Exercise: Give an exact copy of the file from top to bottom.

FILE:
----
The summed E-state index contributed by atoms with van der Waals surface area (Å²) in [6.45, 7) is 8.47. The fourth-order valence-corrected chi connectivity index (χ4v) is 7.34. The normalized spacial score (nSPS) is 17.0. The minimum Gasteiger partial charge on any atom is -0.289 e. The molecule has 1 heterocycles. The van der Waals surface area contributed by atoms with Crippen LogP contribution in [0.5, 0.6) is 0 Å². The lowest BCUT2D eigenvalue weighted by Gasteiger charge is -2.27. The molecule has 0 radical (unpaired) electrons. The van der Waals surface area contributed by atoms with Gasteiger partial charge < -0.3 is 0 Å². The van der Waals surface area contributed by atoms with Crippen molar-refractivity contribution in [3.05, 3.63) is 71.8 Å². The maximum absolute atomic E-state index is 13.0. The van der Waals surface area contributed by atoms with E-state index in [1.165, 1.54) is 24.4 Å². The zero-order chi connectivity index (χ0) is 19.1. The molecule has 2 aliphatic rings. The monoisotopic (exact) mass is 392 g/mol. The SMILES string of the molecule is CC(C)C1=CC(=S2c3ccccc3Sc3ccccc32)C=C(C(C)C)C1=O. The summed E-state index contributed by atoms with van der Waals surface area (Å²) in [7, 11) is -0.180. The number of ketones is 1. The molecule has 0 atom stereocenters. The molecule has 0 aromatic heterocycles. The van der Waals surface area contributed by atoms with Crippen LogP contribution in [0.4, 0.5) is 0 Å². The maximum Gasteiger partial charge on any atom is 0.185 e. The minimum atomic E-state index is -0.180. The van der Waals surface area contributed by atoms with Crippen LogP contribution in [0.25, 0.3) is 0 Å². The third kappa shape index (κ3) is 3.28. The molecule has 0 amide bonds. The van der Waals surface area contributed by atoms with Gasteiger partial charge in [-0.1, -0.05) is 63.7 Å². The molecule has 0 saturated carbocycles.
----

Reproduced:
The summed E-state index contributed by atoms with van der Waals surface area (Å²) in [6.45, 7) is 8.47. The fourth-order valence-corrected chi connectivity index (χ4v) is 7.34. The normalized spacial score (nSPS) is 17.0. The minimum Gasteiger partial charge on any atom is -0.289 e. The molecule has 1 heterocycles. The van der Waals surface area contributed by atoms with Crippen LogP contribution in [0.5, 0.6) is 0 Å². The lowest BCUT2D eigenvalue weighted by Gasteiger charge is -2.27. The molecule has 0 radical (unpaired) electrons. The van der Waals surface area contributed by atoms with Gasteiger partial charge < -0.3 is 0 Å². The van der Waals surface area contributed by atoms with Crippen molar-refractivity contribution in [3.05, 3.63) is 71.8 Å². The maximum absolute atomic E-state index is 13.0. The van der Waals surface area contributed by atoms with E-state index in [1.165, 1.54) is 24.4 Å². The zero-order chi connectivity index (χ0) is 19.1. The molecule has 2 aliphatic rings. The monoisotopic (exact) mass is 392 g/mol. The SMILES string of the molecule is CC(C)C1=CC(=S2c3ccccc3Sc3ccccc32)C=C(C(C)C)C1=O. The summed E-state index contributed by atoms with van der Waals surface area (Å²) in [7, 11) is -0.180. The number of ketones is 1. The molecule has 0 atom stereocenters. The molecule has 0 aromatic heterocycles. The van der Waals surface area contributed by atoms with Crippen LogP contribution in [0.4, 0.5) is 0 Å². The maximum Gasteiger partial charge on any atom is 0.185 e. The minimum atomic E-state index is -0.180. The van der Waals surface area contributed by atoms with Crippen LogP contribution in [0.25, 0.3) is 0 Å². The third kappa shape index (κ3) is 3.28. The molecule has 0 amide bonds. The van der Waals surface area contributed by atoms with Gasteiger partial charge in [-0.1, -0.05) is 63.7 Å². The molecule has 0 saturated carbocycles.